Is the Trump Administration the Cure the FDA Needs?
It was exhilarating in December when the Senate joined the House to demonstrate that Congress can accomplish something. With overwhelming bipartisan support, both passed the 21st Century Cures Act. Donald Trump's repeated chastisement of the FDA during the campaign for over-regulation and not doing enough to promote cures was also encouraging.
Finally, a Congress and president who see pharma as a resource and not a villain. Though in recent weeks, Trump has demonized drug pricing, which resulted in a decline in industry stock values.
Of course, critics such as Bernie Sanders (I-VT) and Elizabeth Warren (D-MA) voted against the act, which they called a boondoggle that will benefit the pharma and biotech industries while endangering patients. They think the act's provisions, which includes allowing increased use of biomarkers, are dangerous shortcuts. For them, when it comes to drug approval, the more glacial the better.
What Sanders and Warren don't get is the purpose of the act is not to hamstring the FDA, but to rein it back to its original purpose. Instead of providing basic efficacy and safety guidance, the agency has become a bureaucratic quagmire trying to predict long-term treatment outcomes while factoring drug pricing into the approval process. Moreover, as Dr. Joseph Gulfo noted in The Wall Street Journal, the FDA has increasingly begun to ignore the advice of its experts.
I've witnessed this first-hand. In 2010, the FDA was considering the NDA of Esbriet, a breakthrough treatment for idiopathic pulmonary fibrosis (IPF), a disease with mortality rates higher than most cancers. Under another name, Esbriet had been approved in Japan. Two large, double-blind U.S. and European studies had shown the drug significantly slowed disease progression. After reviewing the data, the FDA's Pulmonary-Allergy Advisory Committee voted 9-3 in favor of approval. Was this good enough for the FDA?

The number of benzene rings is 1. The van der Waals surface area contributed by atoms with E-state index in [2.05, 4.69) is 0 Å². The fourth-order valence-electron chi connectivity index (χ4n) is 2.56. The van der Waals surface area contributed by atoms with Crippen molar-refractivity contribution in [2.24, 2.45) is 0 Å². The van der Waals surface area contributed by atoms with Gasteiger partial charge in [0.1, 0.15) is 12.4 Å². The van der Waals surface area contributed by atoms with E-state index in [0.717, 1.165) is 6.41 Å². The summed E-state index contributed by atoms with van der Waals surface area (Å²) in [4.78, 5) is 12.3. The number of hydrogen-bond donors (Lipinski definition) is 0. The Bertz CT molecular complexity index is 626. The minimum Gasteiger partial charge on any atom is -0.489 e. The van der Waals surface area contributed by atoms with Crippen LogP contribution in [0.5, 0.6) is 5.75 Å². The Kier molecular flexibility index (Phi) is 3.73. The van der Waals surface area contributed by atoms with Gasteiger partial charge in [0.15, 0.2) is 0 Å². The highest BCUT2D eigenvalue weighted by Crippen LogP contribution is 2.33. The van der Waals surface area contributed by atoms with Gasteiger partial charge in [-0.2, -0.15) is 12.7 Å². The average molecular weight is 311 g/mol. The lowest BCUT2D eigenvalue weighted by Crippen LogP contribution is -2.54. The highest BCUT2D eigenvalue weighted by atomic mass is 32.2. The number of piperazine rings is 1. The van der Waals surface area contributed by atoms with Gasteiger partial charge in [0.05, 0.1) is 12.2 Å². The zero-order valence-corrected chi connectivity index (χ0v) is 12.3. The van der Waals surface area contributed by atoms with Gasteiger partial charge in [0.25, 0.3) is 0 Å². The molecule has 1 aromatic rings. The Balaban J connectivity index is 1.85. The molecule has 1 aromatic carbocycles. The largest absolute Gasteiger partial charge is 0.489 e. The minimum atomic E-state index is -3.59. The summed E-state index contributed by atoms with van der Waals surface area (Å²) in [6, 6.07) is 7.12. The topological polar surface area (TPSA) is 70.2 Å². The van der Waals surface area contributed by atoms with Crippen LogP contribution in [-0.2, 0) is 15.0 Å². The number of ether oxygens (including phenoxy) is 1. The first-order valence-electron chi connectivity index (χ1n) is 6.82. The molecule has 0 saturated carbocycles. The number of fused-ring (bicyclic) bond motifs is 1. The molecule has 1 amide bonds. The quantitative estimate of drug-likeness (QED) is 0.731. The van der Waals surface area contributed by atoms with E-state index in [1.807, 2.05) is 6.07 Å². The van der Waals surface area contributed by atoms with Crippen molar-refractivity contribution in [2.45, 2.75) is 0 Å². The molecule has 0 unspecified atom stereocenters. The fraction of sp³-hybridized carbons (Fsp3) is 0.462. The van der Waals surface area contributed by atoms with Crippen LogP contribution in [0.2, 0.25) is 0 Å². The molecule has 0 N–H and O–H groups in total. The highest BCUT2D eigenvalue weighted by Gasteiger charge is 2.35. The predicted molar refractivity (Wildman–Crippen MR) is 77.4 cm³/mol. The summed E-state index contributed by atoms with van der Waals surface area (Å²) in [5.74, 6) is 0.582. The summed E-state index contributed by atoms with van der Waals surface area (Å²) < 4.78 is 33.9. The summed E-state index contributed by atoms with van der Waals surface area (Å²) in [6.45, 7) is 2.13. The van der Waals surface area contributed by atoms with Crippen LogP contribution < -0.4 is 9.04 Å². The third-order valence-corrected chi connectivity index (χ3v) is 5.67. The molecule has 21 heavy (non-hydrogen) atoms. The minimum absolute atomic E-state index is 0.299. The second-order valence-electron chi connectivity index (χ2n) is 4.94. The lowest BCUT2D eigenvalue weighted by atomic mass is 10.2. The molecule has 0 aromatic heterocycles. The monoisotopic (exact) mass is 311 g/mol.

Nope. A few days later, the FDA second-guessed its own committee and insisted on more data. The manufacturer was forced to undertake yet another enormously expensive double-blind study.
Shortly after the FDA's rejection, Esbriet was approved by Europe's NICE board on the basis of the same data. Result? Americans with IPF who wanted a proven treatment were forced to travel to Japan or Europe. Esbriet was eventually approved in 2014, but the human cost of the four-year delay was inexcusable.
Medical innovation isn't easy. For many diseases, the science just isn't there. As recent studies have shown, we're not sure what even causes Alzheimer's. What's more, developing a drug can take more than 10 years and cost more than $1 billion. The economic burden has forced major companies such as Pfizer, Merck, and Lilly to downsize and rely on startup biotechs for R&D.
At the same time, funding for the National Institutes of Health has been cut in federal budget after budget.
The 21st Century Cures Act is a great start because it sends nearly $5 billion to the NIH to support programs such as the Cancer Moonshot, the Precision Medicine initiative, and brain research. I hope it works.
But perhaps we can do more. Michael Milken writing in The Wall Street Journal threw out this challenge: “Why don't we, in the private economy, take advantage of the fresh wind in Washington and offer to partner with the new leadership to advance our nation's health? It could be huge — hopefully!”
Sander Flaum is a principal at Flaum Navigators.